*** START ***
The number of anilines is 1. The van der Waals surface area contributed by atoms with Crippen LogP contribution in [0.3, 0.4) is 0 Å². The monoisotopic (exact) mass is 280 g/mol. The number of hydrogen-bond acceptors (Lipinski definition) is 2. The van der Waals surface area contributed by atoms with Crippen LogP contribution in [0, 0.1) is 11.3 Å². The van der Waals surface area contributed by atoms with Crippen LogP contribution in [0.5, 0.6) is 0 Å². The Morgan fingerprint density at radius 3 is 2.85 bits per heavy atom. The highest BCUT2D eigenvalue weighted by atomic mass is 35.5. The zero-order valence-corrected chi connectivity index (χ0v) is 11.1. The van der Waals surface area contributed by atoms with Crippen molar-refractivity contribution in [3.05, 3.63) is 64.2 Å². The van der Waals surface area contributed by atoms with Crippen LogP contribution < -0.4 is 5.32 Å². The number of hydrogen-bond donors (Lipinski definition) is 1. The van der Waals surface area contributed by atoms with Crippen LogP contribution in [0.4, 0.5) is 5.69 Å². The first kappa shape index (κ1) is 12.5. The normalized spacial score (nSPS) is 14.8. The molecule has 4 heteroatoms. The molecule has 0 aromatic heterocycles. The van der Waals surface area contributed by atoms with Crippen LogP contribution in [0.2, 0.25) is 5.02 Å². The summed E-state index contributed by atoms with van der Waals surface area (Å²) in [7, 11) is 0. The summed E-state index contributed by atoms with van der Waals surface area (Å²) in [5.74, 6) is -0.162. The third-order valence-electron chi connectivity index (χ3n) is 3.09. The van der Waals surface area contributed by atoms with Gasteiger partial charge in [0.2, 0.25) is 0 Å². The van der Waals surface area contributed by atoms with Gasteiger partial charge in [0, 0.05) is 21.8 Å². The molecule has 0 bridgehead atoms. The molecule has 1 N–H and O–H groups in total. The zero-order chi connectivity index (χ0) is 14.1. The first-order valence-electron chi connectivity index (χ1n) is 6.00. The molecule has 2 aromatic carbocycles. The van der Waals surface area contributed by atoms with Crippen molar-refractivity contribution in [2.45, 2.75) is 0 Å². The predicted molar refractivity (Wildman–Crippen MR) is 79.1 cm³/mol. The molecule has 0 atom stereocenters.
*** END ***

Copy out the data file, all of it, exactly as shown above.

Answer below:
The number of anilines is 1. The van der Waals surface area contributed by atoms with Crippen LogP contribution in [0.3, 0.4) is 0 Å². The monoisotopic (exact) mass is 280 g/mol. The number of hydrogen-bond acceptors (Lipinski definition) is 2. The van der Waals surface area contributed by atoms with Crippen LogP contribution in [0, 0.1) is 11.3 Å². The van der Waals surface area contributed by atoms with Crippen LogP contribution in [0.5, 0.6) is 0 Å². The Morgan fingerprint density at radius 3 is 2.85 bits per heavy atom. The highest BCUT2D eigenvalue weighted by atomic mass is 35.5. The zero-order valence-corrected chi connectivity index (χ0v) is 11.1. The van der Waals surface area contributed by atoms with Crippen molar-refractivity contribution in [3.05, 3.63) is 64.2 Å². The van der Waals surface area contributed by atoms with Crippen LogP contribution < -0.4 is 5.32 Å². The number of hydrogen-bond donors (Lipinski definition) is 1. The van der Waals surface area contributed by atoms with Crippen LogP contribution in [0.4, 0.5) is 5.69 Å². The first kappa shape index (κ1) is 12.5. The normalized spacial score (nSPS) is 14.8. The molecule has 4 heteroatoms. The molecule has 0 aromatic heterocycles. The van der Waals surface area contributed by atoms with Crippen LogP contribution in [0.2, 0.25) is 5.02 Å². The summed E-state index contributed by atoms with van der Waals surface area (Å²) in [7, 11) is 0. The summed E-state index contributed by atoms with van der Waals surface area (Å²) in [5.74, 6) is -0.162. The third-order valence-electron chi connectivity index (χ3n) is 3.09. The van der Waals surface area contributed by atoms with Gasteiger partial charge in [0.2, 0.25) is 0 Å². The van der Waals surface area contributed by atoms with Gasteiger partial charge in [0, 0.05) is 21.8 Å². The molecule has 0 bridgehead atoms. The molecule has 1 N–H and O–H groups in total. The zero-order chi connectivity index (χ0) is 14.1. The first-order valence-electron chi connectivity index (χ1n) is 6.00. The molecule has 2 aromatic carbocycles. The van der Waals surface area contributed by atoms with Crippen molar-refractivity contribution in [2.45, 2.75) is 0 Å². The predicted molar refractivity (Wildman–Crippen MR) is 79.1 cm³/mol. The molecule has 0 atom stereocenters.